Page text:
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United States Department of Agriculture

Agricultural Research Service

Research Project: MANAGEMENT OF TEMPERATE PASTURES AND SILVOPASTURES FOR SMALL FARM LIVESTOCK PRODUCTION Title: Tools for managing internal parasites in small ruminants: Copper wire particles

Authors
item Hale, Margo - NCAT
item Burke, Joan
item Miller, Jim - LOUISIANA STATE UNIV
item Terrill, Tom - FORT VALLEY STATE UNIV

Submitted to: World Wide Web
Publication Type: Other
Publication Acceptance Date: October 16, 2007
Publication Date: October 26, 2007
Citation: Hale, M., Burke, J.M., Miller, J.E., Terrill, T. Tools for managing internal parasites in small ruminants: Copper wire particles. .

Interpretive Summary: Internal parasite management, especially of Haemonchus contortus (barber pole worm, stomach worm), is a primary concern for the majority of sheep and goat producers. These parasites have become more difficult to manage because of developed resistance to nearly all available dewormers. A severe infection of barber pole worm causes anemia, reduced animal production, bottle jaw, and-if not treated-death of infected sheep and goats. Mature parasites breed inside the host and "lay eggs," which pass through the host and are shed in the feces. After the eggs pass out of the host, they hatch into larvae in the pellet. Warm, moist conditions encourage hatching of the eggs and development into infective larvae. The larvae need moisture, such as dew or rain, to break open the fecal pellet, releasing the larvae. The infective larvae migrate out of the feces and up blades of grass (usually 1 to 3 inches). When an animal (sheep or goat) grazes, it may take in parasite larvae along with the grass blade, resulting in infection. Numbers of infective larvae on the pasture increase over time when environmental conditions are favorable (warm, wet).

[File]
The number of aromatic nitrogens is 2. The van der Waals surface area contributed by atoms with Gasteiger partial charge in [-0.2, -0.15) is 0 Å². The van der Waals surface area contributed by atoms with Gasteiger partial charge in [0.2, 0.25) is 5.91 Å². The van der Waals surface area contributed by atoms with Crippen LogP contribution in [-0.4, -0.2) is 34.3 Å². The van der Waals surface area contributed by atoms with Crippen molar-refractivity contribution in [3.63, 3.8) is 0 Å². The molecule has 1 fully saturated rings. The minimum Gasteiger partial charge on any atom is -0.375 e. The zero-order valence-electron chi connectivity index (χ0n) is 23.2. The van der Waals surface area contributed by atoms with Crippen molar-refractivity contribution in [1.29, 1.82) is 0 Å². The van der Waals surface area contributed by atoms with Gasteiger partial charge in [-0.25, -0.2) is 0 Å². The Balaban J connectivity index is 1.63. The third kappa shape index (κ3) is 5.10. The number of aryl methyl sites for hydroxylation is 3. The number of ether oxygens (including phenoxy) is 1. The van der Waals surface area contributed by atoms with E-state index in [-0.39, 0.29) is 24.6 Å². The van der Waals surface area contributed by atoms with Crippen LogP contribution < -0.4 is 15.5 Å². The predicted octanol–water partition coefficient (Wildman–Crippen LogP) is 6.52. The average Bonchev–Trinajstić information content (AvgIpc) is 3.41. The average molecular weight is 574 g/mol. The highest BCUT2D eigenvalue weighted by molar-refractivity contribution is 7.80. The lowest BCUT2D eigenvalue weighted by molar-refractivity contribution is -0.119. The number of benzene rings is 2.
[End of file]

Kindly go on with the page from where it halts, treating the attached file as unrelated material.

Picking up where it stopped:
Technical Abstract: Internal parasite management, especially of Haemonchus contortus (barber pole worm, stomach worm), is a primary concern for the majority of sheep and goat producers. These parasites have become more difficult to manage because of developed resistance to nearly all available dewormers. A severe infection of barber pole worm causes anemia, reduced animal production, bottle jaw, and-if not treated-death of infected sheep and goats. Mature parasites breed inside the host and "lay eggs," which pass through the host and are shed in the feces. After the eggs pass out of the host, they hatch into larvae in the pellet. Warm, moist conditions encourage hatching of the eggs and development into infective larvae. The larvae need moisture, such as dew or rain, to break open the fecal pellet, releasing the larvae. The infective larvae migrate out of the feces and up blades of grass (usually 1 to 3 inches). When an animal (sheep or goat) grazes, it may take in parasite larvae along with the grass blade, resulting in infection. Numbers of infective larvae on the pasture increase over time when environmental conditions are favorable (warm, wet).

Last Modified: 10/20/2014
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